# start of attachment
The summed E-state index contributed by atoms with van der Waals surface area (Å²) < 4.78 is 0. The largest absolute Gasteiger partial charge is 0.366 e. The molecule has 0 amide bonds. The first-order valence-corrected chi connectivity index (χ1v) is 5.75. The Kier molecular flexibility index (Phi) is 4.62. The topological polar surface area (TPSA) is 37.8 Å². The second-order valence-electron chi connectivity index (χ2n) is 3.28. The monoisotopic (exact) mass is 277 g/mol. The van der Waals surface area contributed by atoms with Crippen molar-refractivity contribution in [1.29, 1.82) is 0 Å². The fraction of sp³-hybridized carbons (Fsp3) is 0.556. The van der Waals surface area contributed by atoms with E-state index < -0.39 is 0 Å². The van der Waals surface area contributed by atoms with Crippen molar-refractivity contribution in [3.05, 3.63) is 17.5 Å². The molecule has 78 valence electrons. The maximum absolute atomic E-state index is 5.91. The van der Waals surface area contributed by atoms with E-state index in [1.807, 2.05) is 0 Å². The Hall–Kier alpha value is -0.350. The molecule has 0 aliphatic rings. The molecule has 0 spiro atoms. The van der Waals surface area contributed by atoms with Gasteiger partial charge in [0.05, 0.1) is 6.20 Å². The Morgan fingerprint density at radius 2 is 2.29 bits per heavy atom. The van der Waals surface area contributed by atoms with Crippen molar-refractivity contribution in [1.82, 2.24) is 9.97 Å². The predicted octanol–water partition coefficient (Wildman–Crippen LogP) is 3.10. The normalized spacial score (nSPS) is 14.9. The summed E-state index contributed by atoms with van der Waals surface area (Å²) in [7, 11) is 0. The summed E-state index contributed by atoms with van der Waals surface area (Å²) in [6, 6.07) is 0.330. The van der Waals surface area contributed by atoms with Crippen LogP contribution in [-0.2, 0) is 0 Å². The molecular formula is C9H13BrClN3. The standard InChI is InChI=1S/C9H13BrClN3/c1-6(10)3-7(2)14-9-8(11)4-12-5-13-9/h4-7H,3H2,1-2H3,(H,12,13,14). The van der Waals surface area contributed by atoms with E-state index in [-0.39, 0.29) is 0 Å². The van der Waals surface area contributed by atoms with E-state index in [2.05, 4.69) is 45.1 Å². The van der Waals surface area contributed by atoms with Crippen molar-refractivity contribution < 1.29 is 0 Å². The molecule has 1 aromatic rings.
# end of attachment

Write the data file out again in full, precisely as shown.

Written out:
The summed E-state index contributed by atoms with van der Waals surface area (Å²) < 4.78 is 0. The largest absolute Gasteiger partial charge is 0.366 e. The molecule has 0 amide bonds. The first-order valence-corrected chi connectivity index (χ1v) is 5.75. The Kier molecular flexibility index (Phi) is 4.62. The topological polar surface area (TPSA) is 37.8 Å². The second-order valence-electron chi connectivity index (χ2n) is 3.28. The monoisotopic (exact) mass is 277 g/mol. The van der Waals surface area contributed by atoms with Crippen molar-refractivity contribution in [1.29, 1.82) is 0 Å². The fraction of sp³-hybridized carbons (Fsp3) is 0.556. The van der Waals surface area contributed by atoms with E-state index < -0.39 is 0 Å². The van der Waals surface area contributed by atoms with Crippen molar-refractivity contribution in [3.05, 3.63) is 17.5 Å². The molecule has 78 valence electrons. The maximum absolute atomic E-state index is 5.91. The van der Waals surface area contributed by atoms with E-state index in [1.807, 2.05) is 0 Å². The Hall–Kier alpha value is -0.350. The molecule has 0 aliphatic rings. The molecule has 0 spiro atoms. The van der Waals surface area contributed by atoms with Gasteiger partial charge in [0.05, 0.1) is 6.20 Å². The Morgan fingerprint density at radius 2 is 2.29 bits per heavy atom. The van der Waals surface area contributed by atoms with Crippen molar-refractivity contribution in [1.82, 2.24) is 9.97 Å². The predicted octanol–water partition coefficient (Wildman–Crippen LogP) is 3.10. The normalized spacial score (nSPS) is 14.9. The summed E-state index contributed by atoms with van der Waals surface area (Å²) in [7, 11) is 0. The summed E-state index contributed by atoms with van der Waals surface area (Å²) in [6, 6.07) is 0.330. The van der Waals surface area contributed by atoms with Crippen LogP contribution in [-0.2, 0) is 0 Å². The molecular formula is C9H13BrClN3. The standard InChI is InChI=1S/C9H13BrClN3/c1-6(10)3-7(2)14-9-8(11)4-12-5-13-9/h4-7H,3H2,1-2H3,(H,12,13,14). The van der Waals surface area contributed by atoms with E-state index in [-0.39, 0.29) is 0 Å². The van der Waals surface area contributed by atoms with E-state index in [2.05, 4.69) is 45.1 Å². The van der Waals surface area contributed by atoms with Crippen molar-refractivity contribution < 1.29 is 0 Å². The molecule has 1 aromatic rings.